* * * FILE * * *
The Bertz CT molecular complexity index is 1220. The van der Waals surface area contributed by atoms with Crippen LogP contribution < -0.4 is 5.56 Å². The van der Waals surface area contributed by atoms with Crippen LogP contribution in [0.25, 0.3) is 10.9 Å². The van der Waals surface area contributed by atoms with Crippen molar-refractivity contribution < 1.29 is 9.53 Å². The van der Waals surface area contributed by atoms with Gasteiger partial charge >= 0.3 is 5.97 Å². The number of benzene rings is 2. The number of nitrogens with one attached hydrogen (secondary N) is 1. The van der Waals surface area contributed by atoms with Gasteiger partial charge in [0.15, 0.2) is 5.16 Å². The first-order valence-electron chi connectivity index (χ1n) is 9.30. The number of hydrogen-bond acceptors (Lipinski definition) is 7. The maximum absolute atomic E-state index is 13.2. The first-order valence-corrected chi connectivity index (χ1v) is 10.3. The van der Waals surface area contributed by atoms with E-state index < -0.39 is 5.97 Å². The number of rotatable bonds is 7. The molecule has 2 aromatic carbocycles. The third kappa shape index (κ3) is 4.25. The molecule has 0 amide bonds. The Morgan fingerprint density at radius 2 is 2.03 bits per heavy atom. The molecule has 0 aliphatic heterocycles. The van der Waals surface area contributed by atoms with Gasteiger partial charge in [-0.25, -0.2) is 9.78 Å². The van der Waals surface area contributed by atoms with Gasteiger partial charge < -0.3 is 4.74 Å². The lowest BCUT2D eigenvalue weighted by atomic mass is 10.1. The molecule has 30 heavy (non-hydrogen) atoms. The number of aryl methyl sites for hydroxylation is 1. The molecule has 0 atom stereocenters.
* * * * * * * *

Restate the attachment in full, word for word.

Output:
The Bertz CT molecular complexity index is 1220. The van der Waals surface area contributed by atoms with Crippen LogP contribution < -0.4 is 5.56 Å². The van der Waals surface area contributed by atoms with Crippen LogP contribution in [0.25, 0.3) is 10.9 Å². The van der Waals surface area contributed by atoms with Crippen molar-refractivity contribution < 1.29 is 9.53 Å². The van der Waals surface area contributed by atoms with Gasteiger partial charge >= 0.3 is 5.97 Å². The number of benzene rings is 2. The number of nitrogens with one attached hydrogen (secondary N) is 1. The van der Waals surface area contributed by atoms with Gasteiger partial charge in [0.15, 0.2) is 5.16 Å². The first-order valence-electron chi connectivity index (χ1n) is 9.30. The number of hydrogen-bond acceptors (Lipinski definition) is 7. The maximum absolute atomic E-state index is 13.2. The first-order valence-corrected chi connectivity index (χ1v) is 10.3. The van der Waals surface area contributed by atoms with E-state index < -0.39 is 5.97 Å². The number of rotatable bonds is 7. The molecule has 2 aromatic carbocycles. The third kappa shape index (κ3) is 4.25. The molecule has 0 amide bonds. The Morgan fingerprint density at radius 2 is 2.03 bits per heavy atom. The molecule has 0 aliphatic heterocycles. The van der Waals surface area contributed by atoms with Gasteiger partial charge in [-0.25, -0.2) is 9.78 Å². The van der Waals surface area contributed by atoms with Gasteiger partial charge < -0.3 is 4.74 Å². The lowest BCUT2D eigenvalue weighted by atomic mass is 10.1. The molecule has 30 heavy (non-hydrogen) atoms. The number of aryl methyl sites for hydroxylation is 1. The molecule has 0 atom stereocenters.